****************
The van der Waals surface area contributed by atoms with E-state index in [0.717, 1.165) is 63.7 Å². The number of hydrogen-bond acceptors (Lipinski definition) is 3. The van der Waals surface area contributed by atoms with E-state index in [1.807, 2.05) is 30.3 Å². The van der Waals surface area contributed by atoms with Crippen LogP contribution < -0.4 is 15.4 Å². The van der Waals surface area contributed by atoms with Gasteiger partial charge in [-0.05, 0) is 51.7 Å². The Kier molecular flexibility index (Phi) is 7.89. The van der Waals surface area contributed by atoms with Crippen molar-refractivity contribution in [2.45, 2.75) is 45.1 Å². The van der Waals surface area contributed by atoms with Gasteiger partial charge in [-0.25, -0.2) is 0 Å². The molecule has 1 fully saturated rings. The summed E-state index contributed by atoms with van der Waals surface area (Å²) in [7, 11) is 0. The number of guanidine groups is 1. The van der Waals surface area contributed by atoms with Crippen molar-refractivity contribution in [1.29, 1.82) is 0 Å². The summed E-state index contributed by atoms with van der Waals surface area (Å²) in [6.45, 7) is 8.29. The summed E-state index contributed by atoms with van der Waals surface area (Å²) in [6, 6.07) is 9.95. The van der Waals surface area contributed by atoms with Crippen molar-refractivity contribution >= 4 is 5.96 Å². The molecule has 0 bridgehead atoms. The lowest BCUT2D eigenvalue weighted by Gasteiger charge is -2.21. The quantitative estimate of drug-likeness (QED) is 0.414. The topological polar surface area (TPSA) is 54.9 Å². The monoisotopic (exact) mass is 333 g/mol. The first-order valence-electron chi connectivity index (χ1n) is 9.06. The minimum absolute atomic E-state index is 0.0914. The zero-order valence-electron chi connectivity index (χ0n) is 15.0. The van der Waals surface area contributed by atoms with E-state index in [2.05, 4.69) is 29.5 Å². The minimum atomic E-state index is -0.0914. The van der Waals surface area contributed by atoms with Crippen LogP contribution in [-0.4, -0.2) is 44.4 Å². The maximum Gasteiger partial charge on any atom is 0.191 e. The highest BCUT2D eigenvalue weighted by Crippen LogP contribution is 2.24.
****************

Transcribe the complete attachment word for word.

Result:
The van der Waals surface area contributed by atoms with E-state index in [0.717, 1.165) is 63.7 Å². The number of hydrogen-bond acceptors (Lipinski definition) is 3. The van der Waals surface area contributed by atoms with E-state index in [1.807, 2.05) is 30.3 Å². The van der Waals surface area contributed by atoms with Crippen LogP contribution < -0.4 is 15.4 Å². The van der Waals surface area contributed by atoms with Gasteiger partial charge in [-0.05, 0) is 51.7 Å². The Kier molecular flexibility index (Phi) is 7.89. The van der Waals surface area contributed by atoms with Crippen molar-refractivity contribution in [2.45, 2.75) is 45.1 Å². The van der Waals surface area contributed by atoms with Gasteiger partial charge in [-0.25, -0.2) is 0 Å². The molecule has 1 fully saturated rings. The summed E-state index contributed by atoms with van der Waals surface area (Å²) in [7, 11) is 0. The number of guanidine groups is 1. The van der Waals surface area contributed by atoms with Crippen molar-refractivity contribution in [1.29, 1.82) is 0 Å². The summed E-state index contributed by atoms with van der Waals surface area (Å²) in [6.45, 7) is 8.29. The summed E-state index contributed by atoms with van der Waals surface area (Å²) in [6, 6.07) is 9.95. The van der Waals surface area contributed by atoms with Crippen molar-refractivity contribution >= 4 is 5.96 Å². The molecule has 0 bridgehead atoms. The lowest BCUT2D eigenvalue weighted by Gasteiger charge is -2.21. The quantitative estimate of drug-likeness (QED) is 0.414. The topological polar surface area (TPSA) is 54.9 Å². The monoisotopic (exact) mass is 333 g/mol. The first-order valence-electron chi connectivity index (χ1n) is 9.06. The minimum absolute atomic E-state index is 0.0914. The zero-order valence-electron chi connectivity index (χ0n) is 15.0. The van der Waals surface area contributed by atoms with E-state index in [2.05, 4.69) is 29.5 Å². The minimum atomic E-state index is -0.0914. The van der Waals surface area contributed by atoms with Crippen LogP contribution in [-0.4, -0.2) is 44.4 Å². The maximum Gasteiger partial charge on any atom is 0.191 e. The highest BCUT2D eigenvalue weighted by Crippen LogP contribution is 2.24.